Q: We took our two young boys on their first plane trip to Colorado for my 40th birthday. My husband wanted to celebrate with a trip, so we booked tickets with Spirit Airlines.
Our overall experience with the airline went well. However, on our return home, the plane from Denver to Fort Lauderdale, Fla., was full. When we checked in, the ticket agent asked us if we would be willing to give up our seats. As an incentive, the airline offered us a flight out the next day, a hotel for the night, a $28 voucher for dinner at the airport and a free flight for all of us, anywhere that Spirit flies, as long as we book the flight within 60 days of issuance of the vouchers.
My husband and I were so thrilled to be offered a free flight. We accepted with no hesitation.
We have contacted the airline on at least six occasions by phone and even have gone to the airport to try to utilize our vouchers. The most recent attempt, I was on the phone with an agent for two hours trying to book a date and a destination.
Every date and destination that was worth a trip, given the children’s school schedules, was blacked out. We tried everything. The only opportunity was a weekend trip to Boston, and then when I went to book it, the taxes were over $600. I was so upset and felt completely duped by these supposed “free” tickets.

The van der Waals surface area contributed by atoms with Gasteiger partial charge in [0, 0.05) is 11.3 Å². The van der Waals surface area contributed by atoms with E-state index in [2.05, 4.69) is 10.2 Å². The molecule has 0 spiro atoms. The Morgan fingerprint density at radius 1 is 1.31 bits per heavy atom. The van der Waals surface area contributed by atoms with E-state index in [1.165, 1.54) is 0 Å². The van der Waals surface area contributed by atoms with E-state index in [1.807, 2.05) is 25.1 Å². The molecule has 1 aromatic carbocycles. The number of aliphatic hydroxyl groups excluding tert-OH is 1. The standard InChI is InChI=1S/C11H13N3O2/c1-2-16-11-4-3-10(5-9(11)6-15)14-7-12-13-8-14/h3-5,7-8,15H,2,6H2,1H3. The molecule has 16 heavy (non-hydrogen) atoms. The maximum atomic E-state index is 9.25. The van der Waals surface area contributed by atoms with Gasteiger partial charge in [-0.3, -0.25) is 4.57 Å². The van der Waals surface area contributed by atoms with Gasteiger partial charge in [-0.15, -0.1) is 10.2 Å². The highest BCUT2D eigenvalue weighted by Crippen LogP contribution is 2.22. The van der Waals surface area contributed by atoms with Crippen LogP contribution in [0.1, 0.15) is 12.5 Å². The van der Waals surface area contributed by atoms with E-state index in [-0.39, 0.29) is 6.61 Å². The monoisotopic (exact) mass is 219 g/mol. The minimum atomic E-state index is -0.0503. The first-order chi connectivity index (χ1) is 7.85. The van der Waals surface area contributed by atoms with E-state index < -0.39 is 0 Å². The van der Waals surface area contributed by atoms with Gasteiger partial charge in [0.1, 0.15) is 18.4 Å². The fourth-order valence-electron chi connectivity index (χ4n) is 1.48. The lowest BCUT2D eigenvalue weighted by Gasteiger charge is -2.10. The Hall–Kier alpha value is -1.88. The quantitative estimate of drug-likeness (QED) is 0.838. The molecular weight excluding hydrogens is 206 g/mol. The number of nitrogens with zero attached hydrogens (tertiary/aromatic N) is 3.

I wrote a letter to Spirit, and the airline responded with new vouchers with an extension on the booking date. I was met then with the same limitations and frustrations as before, and have had no resolution. We were basically fooled. I don’t feel that the airline should have told us that we got free tickets anywhere it flies and then not honor them.
A: Spirit should have warned you that seats were subject to availability, and that you would have to pay taxes on the fare.
Most airline vouchers last a full year, not two months, which means Spirit’s vouchers may be difficult to use. That’s something you should have carefully considered before accepting the offer.
Let’s talk about overbooking for a second. Virtually every airline sells more seats than it has available, expecting that some passengers won’t show up. But when everyone does, airlines have to start asking for volunteers.
Here’s a tip: Don’t take the first offer. Under federal law, if you’re involuntarily denied boarding, you’re entitled to cash and a seat on the next available flight. And that cash can easily be turned into an airline ticket.
By the way, Spirit should never use the word “free” to describe the vouchers you received. If you have to pay money to use it, then it isn’t free.
I contacted Spirit on your behalf, and it worked with you to find an available flight for your family.
Christopher Elliott is the ombudsman for National Geographic Traveler magazine. Read more tips on his blog, elliott.org, or e-mail him at firstname.lastname@example.org.